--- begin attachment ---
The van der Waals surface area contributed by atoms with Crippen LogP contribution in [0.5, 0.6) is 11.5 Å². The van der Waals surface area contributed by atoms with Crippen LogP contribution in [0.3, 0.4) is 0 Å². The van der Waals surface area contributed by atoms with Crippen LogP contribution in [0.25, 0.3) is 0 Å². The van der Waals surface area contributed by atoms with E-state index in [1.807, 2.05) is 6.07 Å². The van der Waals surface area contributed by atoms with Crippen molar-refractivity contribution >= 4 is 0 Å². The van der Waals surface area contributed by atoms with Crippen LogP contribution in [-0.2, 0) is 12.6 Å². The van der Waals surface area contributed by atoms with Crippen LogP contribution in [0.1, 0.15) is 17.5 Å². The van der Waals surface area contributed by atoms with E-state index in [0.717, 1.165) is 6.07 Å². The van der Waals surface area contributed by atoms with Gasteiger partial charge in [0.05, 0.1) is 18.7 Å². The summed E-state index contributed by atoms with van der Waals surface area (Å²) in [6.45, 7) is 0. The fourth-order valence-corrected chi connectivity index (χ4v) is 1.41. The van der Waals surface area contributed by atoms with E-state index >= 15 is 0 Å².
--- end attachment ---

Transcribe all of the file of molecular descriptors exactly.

The van der Waals surface area contributed by atoms with Crippen LogP contribution in [0.5, 0.6) is 11.5 Å². The van der Waals surface area contributed by atoms with Crippen LogP contribution in [0.3, 0.4) is 0 Å². The van der Waals surface area contributed by atoms with Crippen LogP contribution in [0.25, 0.3) is 0 Å². The van der Waals surface area contributed by atoms with E-state index in [1.807, 2.05) is 6.07 Å². The van der Waals surface area contributed by atoms with Crippen molar-refractivity contribution >= 4 is 0 Å². The van der Waals surface area contributed by atoms with Crippen LogP contribution in [-0.2, 0) is 12.6 Å². The van der Waals surface area contributed by atoms with Crippen LogP contribution in [0.1, 0.15) is 17.5 Å². The van der Waals surface area contributed by atoms with E-state index in [0.717, 1.165) is 6.07 Å². The van der Waals surface area contributed by atoms with Gasteiger partial charge in [0.05, 0.1) is 18.7 Å². The summed E-state index contributed by atoms with van der Waals surface area (Å²) in [6.45, 7) is 0. The fourth-order valence-corrected chi connectivity index (χ4v) is 1.41. The van der Waals surface area contributed by atoms with E-state index >= 15 is 0 Å².